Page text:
Google Hangouts is a video messaging tool developed by Google that allows users to collaborate at a distance, instant message, video chat, and share photos, computer screens, and files. Google Hangouts can be accessed online or through mobile apps available for iOS and Android. Chat histories and files are saved online, and they are available to be synced between different devices. For educators, Google Hangouts is a great tool to engage students in collaboration outside of the classroom. It overcomes geographical barriers and provides more opportunities for face-to-face interaction.
NOTE: Google Hangouts is different than Google Meet (see Compare Meet with class chat video calls).
|Learning||Social Constructivism, Connectivism|
|Ease of Use||★★★★☆|
|Class Size||Up to 25 in a single video call|
|ISTE*S||Empowered Learner, Global Collaborator|
Ease of Use: The Google Hangouts user interface is well-designed and easy to figure out how to use without any instructions. Help articles are available and searchable if you run into any problems while trying to use Google Hangouts.
Privacy: Hangouts are private (only you and the people you invite can join and see the chat history). However, similar to other Google apps, Google has full access to the chat history, and can provide this information, as well as personal data, to the government, if it receives such requests.
Accessibility: Google Hangouts is organized with headings and landmarks to make it easier to navigate with a screen reader. Screen reader apps, such as JAWS, NVDA, VoiceOver and ChromeVox work well with Google Hangouts on multiple devices. For live closed captioning, use Google Meet instead.
Google Hangouts Overview Video
Google Hangouts & the SAMR Model
- Substitution: Students use Google Hangouts to communicate with other students in the same classroom (rather than having a face-to-face conversation).
- Augmentation: Students use multiple modalities, including text, emoticons, photos, or drawings to enhance face-to-face conversations.
- Modification: Students in different states share files and screens to collaboratively work on a class project.
- Redefinition: Students connect with experts from all over the world beyond the classroom walls via Google Hangouts. For example, the students can interact in real time with the author of the book they are reading.
Geography: Host a Mystery Skype session using Google Hangouts. Connect your class with another class (ideally located in a different state or country) and engage your students in the fun challenge of trying to figure out where the other class is located.
Collaborative Class Projects: Students can use Google Hangouts to work on class projects outside of class time. They can brainstorm ideas, exchange files and share screen to work on a group project together. Also, the communication history can be saved for team evaluation evidence.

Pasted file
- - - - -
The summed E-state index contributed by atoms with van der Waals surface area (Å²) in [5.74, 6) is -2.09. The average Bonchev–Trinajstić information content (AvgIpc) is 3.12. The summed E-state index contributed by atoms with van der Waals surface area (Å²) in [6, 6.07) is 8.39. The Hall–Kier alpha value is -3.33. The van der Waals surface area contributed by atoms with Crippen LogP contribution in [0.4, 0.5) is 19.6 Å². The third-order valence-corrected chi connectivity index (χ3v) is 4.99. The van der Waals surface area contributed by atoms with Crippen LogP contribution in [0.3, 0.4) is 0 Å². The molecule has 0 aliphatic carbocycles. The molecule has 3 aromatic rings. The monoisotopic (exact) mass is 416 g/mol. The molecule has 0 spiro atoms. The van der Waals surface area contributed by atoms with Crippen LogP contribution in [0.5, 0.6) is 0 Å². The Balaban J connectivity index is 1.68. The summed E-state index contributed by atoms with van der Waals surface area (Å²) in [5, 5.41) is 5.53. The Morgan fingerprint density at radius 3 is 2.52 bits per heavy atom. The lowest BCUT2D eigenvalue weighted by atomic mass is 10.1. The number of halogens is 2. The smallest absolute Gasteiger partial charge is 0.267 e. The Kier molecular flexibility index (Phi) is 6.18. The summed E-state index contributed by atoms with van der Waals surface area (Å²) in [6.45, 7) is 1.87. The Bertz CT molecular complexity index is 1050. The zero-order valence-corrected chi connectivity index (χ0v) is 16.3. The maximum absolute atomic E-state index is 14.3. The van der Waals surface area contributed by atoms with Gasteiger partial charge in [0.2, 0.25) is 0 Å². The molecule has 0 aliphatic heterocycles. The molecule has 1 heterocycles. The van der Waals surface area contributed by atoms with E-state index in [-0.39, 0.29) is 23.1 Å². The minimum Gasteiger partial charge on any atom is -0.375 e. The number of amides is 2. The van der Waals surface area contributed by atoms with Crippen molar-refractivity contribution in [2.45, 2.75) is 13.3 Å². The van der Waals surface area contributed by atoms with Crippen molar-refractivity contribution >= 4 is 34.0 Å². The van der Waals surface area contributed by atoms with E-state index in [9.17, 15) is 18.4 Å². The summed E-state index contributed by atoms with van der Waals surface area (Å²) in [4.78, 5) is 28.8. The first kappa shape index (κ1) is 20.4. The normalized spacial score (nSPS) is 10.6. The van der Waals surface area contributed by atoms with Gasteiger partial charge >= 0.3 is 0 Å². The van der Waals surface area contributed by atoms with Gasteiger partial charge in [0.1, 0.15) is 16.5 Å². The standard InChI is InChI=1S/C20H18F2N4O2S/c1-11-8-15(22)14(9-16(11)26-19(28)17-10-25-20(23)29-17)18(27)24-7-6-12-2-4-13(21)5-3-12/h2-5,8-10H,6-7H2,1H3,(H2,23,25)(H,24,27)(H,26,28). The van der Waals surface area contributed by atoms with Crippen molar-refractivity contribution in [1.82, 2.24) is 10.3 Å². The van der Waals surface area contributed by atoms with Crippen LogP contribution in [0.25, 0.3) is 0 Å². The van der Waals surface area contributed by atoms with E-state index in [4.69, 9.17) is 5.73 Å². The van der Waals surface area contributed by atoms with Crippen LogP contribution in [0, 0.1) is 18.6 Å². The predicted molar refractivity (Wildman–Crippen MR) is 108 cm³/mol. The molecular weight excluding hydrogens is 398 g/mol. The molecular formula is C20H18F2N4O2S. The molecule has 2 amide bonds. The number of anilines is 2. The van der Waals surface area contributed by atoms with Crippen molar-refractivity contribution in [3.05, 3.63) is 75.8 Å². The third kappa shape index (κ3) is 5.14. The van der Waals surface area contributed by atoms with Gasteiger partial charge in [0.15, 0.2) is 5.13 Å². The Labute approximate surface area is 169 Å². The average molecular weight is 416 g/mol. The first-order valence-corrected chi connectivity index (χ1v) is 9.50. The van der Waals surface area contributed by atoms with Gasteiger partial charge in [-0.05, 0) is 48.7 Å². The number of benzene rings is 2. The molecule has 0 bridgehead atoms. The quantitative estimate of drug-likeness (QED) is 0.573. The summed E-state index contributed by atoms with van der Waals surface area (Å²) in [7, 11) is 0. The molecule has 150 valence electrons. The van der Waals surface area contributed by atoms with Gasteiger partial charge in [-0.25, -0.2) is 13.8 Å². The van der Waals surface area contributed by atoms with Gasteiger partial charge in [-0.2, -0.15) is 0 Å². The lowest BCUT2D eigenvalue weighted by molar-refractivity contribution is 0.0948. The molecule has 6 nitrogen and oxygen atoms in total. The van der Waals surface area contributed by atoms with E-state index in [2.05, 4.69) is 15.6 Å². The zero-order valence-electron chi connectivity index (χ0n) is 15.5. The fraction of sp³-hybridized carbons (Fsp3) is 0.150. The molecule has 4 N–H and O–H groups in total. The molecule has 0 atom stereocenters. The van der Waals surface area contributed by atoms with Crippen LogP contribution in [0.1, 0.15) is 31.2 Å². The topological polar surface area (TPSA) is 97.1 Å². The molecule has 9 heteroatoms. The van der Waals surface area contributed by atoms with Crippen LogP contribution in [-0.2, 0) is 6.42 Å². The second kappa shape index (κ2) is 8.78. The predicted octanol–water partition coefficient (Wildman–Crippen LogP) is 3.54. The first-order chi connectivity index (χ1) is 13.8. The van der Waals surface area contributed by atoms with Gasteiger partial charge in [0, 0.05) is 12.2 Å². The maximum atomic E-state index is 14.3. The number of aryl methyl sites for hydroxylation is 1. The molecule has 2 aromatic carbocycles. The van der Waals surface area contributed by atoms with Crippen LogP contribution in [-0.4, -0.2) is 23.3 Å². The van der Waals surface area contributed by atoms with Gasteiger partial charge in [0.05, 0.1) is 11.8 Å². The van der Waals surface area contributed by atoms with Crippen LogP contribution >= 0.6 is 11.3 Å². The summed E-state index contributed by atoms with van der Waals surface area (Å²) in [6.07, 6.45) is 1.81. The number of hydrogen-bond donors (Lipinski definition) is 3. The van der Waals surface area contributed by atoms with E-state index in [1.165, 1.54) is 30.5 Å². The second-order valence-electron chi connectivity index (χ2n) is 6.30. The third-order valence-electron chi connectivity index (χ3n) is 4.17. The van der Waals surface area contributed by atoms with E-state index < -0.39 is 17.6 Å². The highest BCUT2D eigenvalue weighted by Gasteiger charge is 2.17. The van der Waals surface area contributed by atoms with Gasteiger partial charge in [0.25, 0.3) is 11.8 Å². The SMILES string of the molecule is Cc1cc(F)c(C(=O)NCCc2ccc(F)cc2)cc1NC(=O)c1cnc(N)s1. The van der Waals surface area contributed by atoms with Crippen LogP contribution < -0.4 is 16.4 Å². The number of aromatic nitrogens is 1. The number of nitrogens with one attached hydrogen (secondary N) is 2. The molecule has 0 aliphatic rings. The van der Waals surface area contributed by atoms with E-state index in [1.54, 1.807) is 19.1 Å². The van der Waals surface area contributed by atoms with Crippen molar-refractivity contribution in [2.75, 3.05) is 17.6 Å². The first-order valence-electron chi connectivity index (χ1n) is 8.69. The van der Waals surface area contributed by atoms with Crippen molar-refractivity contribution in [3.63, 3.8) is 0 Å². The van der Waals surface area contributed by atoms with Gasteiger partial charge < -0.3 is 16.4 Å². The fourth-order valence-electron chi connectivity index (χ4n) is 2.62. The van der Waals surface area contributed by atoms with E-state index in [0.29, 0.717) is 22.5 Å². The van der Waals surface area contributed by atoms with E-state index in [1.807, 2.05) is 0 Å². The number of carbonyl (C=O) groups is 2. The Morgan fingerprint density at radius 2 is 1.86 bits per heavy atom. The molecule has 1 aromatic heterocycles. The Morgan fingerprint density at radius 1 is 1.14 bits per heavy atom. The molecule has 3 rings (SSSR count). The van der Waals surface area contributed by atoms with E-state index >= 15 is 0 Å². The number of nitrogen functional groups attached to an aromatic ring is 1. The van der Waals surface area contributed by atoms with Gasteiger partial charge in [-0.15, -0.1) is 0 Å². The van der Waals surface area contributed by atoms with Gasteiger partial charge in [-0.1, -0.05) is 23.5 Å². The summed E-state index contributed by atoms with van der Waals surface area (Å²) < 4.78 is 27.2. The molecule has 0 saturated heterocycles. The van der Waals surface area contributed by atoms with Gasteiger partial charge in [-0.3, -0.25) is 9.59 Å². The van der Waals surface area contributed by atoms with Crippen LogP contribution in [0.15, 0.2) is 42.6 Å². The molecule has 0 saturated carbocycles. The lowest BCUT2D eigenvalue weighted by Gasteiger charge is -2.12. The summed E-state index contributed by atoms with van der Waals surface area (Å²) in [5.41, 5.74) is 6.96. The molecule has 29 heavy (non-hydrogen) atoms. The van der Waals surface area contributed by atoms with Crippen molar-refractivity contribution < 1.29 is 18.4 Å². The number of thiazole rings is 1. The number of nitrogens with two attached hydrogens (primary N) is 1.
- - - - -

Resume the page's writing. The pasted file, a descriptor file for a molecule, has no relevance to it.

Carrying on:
History & Cultures: The teacher can use Google Hangouts to connect with a tour guide to give a virtual tour of a target city or historical site.
Other: In any subject, the teacher can invite an expert as a guest speaker to talk to students in class through Google Hangouts. For example, invite an author of a book, which students are currently reading, might join as a guest speaker to have a lively chat with students to discuss the book content and students can ask questions through Google Hangouts.
- 5 Excellent Tools for Teachers to Use with Google Hangout
- 3 Ways to Create A Google Plus Hangout with Your Students
- 6 Ways Teachers Can Use Google Hangouts
- Curriculum ideas for Google Hangouts
- 7 Ways to Use Google Hangouts in the Classroom
- How Google Hangouts can enhance school communication
- 32 Tips For Using Google+ Hangouts In The Classroom
How to Use Google Hangouts
- Go to https://hangouts.google.com/
- Click “Sign in” and sign in with your Google account (If you do not have a Google account, you can simply create one at www.google.com)
- There are two ways to start a Hangouts
- Click “VIDEO CALL” icon, a “Invite people” window will pop-up
- Enter the name or email address, click “INVITE”. Or
- Enter the name, email or phone number in the search box on the left if the person you would like to start hangout is in your contact list
- Click the name, email or phone number in the list, it will start a conversation on the right.
- Send messages in the bottom line, or click the “Video call” icon on the top.
- After your partners click “Accept”, the “Hangout Video Call” window will pop-up.
- You will see the presenter in the centre, your own webcam in the lower-right corner.
- Click on “people icon” on the top-right to invite more people.
- Click on “gear icon” on the top-right to change general settings (eg. Video, Microphone and Speaker)
- Click on “… icon” to explore more options (eg. Share screen, Full screen, Chat, Help, and Feedback)
- Click “Hangup icon” to end the Hangouts.
Isaacson, K. (2013, June). An investigation into the affordances of google hangouts for possible use in synchronous online learning environments. In World Conference on Educational Multimedia, Hypermedia and Telecommunications (No. 1).
Duke, P., Grosseman, S., Novack, D. H., & Rosenzweig, S. (2015). Preserving third year medical students’ empathy and enhancing self-reflection using small group “virtual hangout” technology. Medical teacher,37(6), 566-571.